We are currently experiencing network problems with the desktop version of Police Oracle. We hope to have these resolved as soon as possible.

Comment: voluntary withdrawal

It would be a mistake to think the anger and concern being displayed by firearms officers over the murder charge now faced by one of their colleagues stems from that incident alone.

The recent handing in of firearms tickets is not unprecedented but it has been a long time coming. It also reflects a wider anxiety within the ranks that the loudest sections of ‘the court of public opinion’ are making it impossible for officers engaged at ‘the sharp end’ to do the job they were trained for. It is also rather ironic that at a time when the Federation is actively considering seeking industrial rights, armed officers can exercise the choice to stop their role without fear of re-vetting, or any other machinations. They volunteer  - no officer in the UK can be told to carry a firearm ‘or else.’

This latest case also has to be considered in the context of the ongoing tribulations of officer W80 who shot dead a man involved in a prisoner escape more than 10 years ago. The Supreme Court has now ruled that the civil law test should apply for disciplinary proceedings for use of force in self-defence cases, following an appeal that officer W80 had brought against the IOPC. 

It means that officers cannot rely on “unreasonable mistakes” when seeking to justify their use of force.

The core appeal case had centred around whether the criminal test or civil test should apply in disciplinary proceedings for use of force in self-defence.

The difference is that the criminal law test allows for a mistaken but honestly held belief, even if the belief was unreasonable. The civil law test requires the honestly held belief to be reasonable.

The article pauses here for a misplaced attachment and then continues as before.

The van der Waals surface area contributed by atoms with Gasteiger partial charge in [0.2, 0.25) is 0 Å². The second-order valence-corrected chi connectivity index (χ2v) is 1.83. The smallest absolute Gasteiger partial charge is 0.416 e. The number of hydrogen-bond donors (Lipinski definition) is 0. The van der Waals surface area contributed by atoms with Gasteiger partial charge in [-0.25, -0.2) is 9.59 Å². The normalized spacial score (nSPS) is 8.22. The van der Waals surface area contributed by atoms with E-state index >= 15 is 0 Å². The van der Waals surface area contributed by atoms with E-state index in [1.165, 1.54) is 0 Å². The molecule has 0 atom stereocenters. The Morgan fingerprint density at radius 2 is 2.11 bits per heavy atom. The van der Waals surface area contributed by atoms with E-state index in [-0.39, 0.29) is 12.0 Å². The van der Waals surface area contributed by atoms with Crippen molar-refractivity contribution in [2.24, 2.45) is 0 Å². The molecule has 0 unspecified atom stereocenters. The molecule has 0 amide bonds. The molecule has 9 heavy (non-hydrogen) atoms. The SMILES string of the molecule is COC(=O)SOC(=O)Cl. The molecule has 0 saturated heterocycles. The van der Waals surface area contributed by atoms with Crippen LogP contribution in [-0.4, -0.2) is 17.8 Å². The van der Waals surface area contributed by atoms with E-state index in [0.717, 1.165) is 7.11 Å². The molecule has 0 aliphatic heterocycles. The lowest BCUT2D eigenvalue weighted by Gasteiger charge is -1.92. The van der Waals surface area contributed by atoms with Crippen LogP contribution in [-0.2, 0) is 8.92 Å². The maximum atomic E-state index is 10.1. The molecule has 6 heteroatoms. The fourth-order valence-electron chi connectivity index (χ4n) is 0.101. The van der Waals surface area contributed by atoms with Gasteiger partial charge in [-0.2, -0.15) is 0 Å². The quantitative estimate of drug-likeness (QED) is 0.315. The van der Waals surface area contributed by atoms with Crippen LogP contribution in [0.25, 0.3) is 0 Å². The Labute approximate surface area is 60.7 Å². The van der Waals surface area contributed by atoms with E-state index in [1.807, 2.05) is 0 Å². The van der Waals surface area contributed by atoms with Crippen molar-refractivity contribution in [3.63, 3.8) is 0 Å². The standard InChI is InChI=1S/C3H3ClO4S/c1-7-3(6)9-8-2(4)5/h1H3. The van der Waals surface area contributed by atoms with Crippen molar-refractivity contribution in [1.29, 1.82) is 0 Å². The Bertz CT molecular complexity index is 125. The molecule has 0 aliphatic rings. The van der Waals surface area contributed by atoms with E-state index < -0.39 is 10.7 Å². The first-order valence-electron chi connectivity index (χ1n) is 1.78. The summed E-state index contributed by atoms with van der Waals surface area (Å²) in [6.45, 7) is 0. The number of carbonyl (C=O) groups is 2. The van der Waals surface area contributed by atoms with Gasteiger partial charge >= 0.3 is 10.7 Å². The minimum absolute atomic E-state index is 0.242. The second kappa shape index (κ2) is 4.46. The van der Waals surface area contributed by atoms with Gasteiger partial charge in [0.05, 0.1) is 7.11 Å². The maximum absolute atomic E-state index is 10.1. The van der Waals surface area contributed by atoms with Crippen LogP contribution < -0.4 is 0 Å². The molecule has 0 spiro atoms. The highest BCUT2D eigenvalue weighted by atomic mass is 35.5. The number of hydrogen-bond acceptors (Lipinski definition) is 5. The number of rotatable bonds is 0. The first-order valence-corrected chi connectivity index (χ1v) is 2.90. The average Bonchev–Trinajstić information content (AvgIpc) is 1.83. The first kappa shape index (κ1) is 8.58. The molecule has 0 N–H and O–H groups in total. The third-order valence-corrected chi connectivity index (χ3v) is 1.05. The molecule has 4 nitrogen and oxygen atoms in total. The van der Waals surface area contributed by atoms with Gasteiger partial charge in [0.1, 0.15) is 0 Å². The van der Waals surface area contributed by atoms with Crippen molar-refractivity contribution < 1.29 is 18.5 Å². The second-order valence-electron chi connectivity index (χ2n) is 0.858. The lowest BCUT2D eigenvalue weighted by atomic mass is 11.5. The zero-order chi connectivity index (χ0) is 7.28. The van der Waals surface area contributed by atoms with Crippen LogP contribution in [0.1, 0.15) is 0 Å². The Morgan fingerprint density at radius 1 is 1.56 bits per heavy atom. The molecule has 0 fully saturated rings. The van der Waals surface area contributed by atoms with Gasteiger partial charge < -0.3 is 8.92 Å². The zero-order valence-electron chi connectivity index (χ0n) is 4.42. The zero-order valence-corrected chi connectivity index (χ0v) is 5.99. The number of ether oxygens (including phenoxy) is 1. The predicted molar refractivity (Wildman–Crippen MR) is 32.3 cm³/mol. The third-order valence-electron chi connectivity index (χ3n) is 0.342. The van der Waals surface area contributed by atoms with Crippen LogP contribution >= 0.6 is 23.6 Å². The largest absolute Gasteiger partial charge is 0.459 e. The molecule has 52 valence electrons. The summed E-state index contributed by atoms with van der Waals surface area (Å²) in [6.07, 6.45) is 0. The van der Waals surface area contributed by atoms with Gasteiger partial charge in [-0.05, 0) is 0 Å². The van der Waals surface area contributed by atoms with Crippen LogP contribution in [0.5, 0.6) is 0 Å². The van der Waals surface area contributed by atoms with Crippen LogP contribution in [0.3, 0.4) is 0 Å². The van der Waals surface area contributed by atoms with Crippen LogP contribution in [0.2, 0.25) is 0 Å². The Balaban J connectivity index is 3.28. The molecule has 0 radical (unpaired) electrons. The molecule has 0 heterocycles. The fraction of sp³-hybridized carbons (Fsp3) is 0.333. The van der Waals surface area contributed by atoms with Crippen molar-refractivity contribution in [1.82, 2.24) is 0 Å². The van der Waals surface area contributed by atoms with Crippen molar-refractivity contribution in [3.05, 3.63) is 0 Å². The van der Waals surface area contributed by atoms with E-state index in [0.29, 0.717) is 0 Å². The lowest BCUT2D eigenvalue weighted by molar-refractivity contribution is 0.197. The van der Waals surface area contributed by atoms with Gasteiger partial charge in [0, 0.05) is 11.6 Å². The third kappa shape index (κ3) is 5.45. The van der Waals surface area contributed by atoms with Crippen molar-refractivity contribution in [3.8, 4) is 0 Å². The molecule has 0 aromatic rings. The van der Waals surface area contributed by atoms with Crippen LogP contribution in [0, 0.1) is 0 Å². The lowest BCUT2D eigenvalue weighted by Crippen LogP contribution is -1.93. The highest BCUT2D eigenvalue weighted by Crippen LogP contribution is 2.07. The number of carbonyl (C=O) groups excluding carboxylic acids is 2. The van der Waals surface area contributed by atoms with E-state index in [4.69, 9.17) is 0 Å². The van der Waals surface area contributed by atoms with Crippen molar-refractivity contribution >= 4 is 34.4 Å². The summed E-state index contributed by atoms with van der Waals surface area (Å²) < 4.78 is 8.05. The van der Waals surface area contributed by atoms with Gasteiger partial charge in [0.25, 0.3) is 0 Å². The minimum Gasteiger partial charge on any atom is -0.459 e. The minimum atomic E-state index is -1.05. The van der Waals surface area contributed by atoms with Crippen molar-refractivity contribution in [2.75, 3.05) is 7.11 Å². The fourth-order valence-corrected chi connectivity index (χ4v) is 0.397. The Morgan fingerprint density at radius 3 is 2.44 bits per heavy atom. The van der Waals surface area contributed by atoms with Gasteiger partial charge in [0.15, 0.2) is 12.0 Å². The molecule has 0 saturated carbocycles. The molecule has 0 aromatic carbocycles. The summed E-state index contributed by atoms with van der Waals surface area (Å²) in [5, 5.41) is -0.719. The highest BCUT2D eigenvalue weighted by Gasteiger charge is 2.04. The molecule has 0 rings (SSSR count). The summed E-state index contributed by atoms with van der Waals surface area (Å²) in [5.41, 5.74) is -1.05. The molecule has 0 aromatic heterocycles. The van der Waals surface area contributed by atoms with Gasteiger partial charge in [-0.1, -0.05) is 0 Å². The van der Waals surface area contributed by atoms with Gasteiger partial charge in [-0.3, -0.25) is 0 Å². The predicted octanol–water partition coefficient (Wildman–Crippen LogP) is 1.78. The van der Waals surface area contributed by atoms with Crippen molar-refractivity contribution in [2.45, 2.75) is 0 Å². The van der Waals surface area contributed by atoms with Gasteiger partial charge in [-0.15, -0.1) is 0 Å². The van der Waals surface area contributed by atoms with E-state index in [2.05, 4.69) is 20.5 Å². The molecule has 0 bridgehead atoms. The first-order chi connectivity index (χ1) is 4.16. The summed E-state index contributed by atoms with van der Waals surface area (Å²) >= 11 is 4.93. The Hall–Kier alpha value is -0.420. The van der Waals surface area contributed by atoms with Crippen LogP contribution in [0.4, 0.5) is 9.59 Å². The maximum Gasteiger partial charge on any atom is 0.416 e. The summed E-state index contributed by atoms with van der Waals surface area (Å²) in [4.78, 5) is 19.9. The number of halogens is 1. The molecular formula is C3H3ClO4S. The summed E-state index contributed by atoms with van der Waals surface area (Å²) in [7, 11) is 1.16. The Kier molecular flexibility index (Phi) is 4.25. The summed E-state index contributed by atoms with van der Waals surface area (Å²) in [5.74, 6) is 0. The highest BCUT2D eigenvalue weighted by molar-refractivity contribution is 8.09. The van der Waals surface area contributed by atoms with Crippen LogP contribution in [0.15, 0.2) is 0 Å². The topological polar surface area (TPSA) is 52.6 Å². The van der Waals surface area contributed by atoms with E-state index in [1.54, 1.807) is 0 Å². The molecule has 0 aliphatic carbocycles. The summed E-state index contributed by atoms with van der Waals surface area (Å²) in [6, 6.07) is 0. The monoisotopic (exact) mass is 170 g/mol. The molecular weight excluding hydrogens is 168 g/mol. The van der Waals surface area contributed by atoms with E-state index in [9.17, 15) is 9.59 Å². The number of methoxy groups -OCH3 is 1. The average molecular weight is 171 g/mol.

W80 had shot Jermaine Baker in Wood Green in December 2015 during a planned intelligence-led police operation to stop an organised criminal gang breaking a dangerous criminal, convicted of firearms offences, out of prison.

Those who took part in that plot, who were with Mr. Baker that morning, were sentenced to more than 30 years in prison in June 2016.

In June 2017 the CPS decided there was insufficient evidence to bring any criminal proceedings against W80. A public inquiry report in July 2022 determined that Mr Baker was lawfully killed

Firearms officer W80 who is still serving, has spent the last 13 years of their career with that incident casting a long shadow while the series of inquiries and investigations, inquests and legal rulings run their course. The IOPC has refused to back down as the various rulings have come in  - some favourable to their argument others not favourable – presumably because it thinks this is an important point of law that it must win.

In this latest case there was even a suggestion, as the firearms officer was charged last week following an investigation by the IOPC, that they would not be granted anonymity in the court proceedings  -  a practice long established with AFO witnesses being identified by number only and allowed to give evidence from behind  screens. Happily that has not happened to date but It was not always so. Us older members of the police reporting beat will remember a firearms officer who was involved in a number of fatal shootings during planned intelligence-based intercepts of armed robberies. Having been identified by name and rank rapid measures had to be taken to protect the officer and his family from possible criminal reprisals.

Sir Mark Rowley’s focus appears to have shifted in recent weeks in order to highlight more strongly the barriers that officers face - operational and judicial  - and the role of agencies outside policing in that process. This may become a tipping point with senior figures inside and outside the service sensing an ill wind.    

Leave a Comment
View Comments 5
In Other News
PSNI assist the Met during another weekend of London protest
'Elitism' associated with CTSPOs not helping recruitment
Met rejects IOPC request for outside force to hold W80 misconduct
More News